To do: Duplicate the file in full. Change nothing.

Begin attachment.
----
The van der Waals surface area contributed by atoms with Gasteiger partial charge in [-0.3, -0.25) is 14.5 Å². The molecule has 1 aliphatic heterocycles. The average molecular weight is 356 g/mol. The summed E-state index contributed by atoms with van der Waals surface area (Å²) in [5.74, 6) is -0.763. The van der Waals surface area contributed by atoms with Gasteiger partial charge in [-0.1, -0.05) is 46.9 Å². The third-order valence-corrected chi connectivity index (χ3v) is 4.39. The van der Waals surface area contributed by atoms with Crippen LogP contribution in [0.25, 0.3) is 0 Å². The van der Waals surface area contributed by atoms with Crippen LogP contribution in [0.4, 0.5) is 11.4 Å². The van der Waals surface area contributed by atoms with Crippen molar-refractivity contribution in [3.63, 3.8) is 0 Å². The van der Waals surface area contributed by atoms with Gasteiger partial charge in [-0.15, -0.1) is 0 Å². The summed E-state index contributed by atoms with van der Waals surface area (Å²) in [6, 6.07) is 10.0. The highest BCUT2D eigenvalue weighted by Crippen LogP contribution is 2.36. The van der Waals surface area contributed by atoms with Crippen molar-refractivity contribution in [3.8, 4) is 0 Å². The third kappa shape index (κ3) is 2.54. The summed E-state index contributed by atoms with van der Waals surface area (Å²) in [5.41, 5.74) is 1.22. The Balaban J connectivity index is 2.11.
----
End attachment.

The van der Waals surface area contributed by atoms with Gasteiger partial charge in [-0.3, -0.25) is 14.5 Å². The molecule has 1 aliphatic heterocycles. The average molecular weight is 356 g/mol. The summed E-state index contributed by atoms with van der Waals surface area (Å²) in [5.74, 6) is -0.763. The van der Waals surface area contributed by atoms with Gasteiger partial charge in [-0.1, -0.05) is 46.9 Å². The third-order valence-corrected chi connectivity index (χ3v) is 4.39. The van der Waals surface area contributed by atoms with Crippen LogP contribution in [0.25, 0.3) is 0 Å². The van der Waals surface area contributed by atoms with Crippen LogP contribution in [0.4, 0.5) is 11.4 Å². The van der Waals surface area contributed by atoms with Crippen molar-refractivity contribution in [3.63, 3.8) is 0 Å². The van der Waals surface area contributed by atoms with Gasteiger partial charge in [-0.15, -0.1) is 0 Å². The summed E-state index contributed by atoms with van der Waals surface area (Å²) in [6, 6.07) is 10.0. The highest BCUT2D eigenvalue weighted by Crippen LogP contribution is 2.36. The van der Waals surface area contributed by atoms with Crippen molar-refractivity contribution in [3.8, 4) is 0 Å². The third kappa shape index (κ3) is 2.54. The summed E-state index contributed by atoms with van der Waals surface area (Å²) in [5.41, 5.74) is 1.22. The Balaban J connectivity index is 2.11.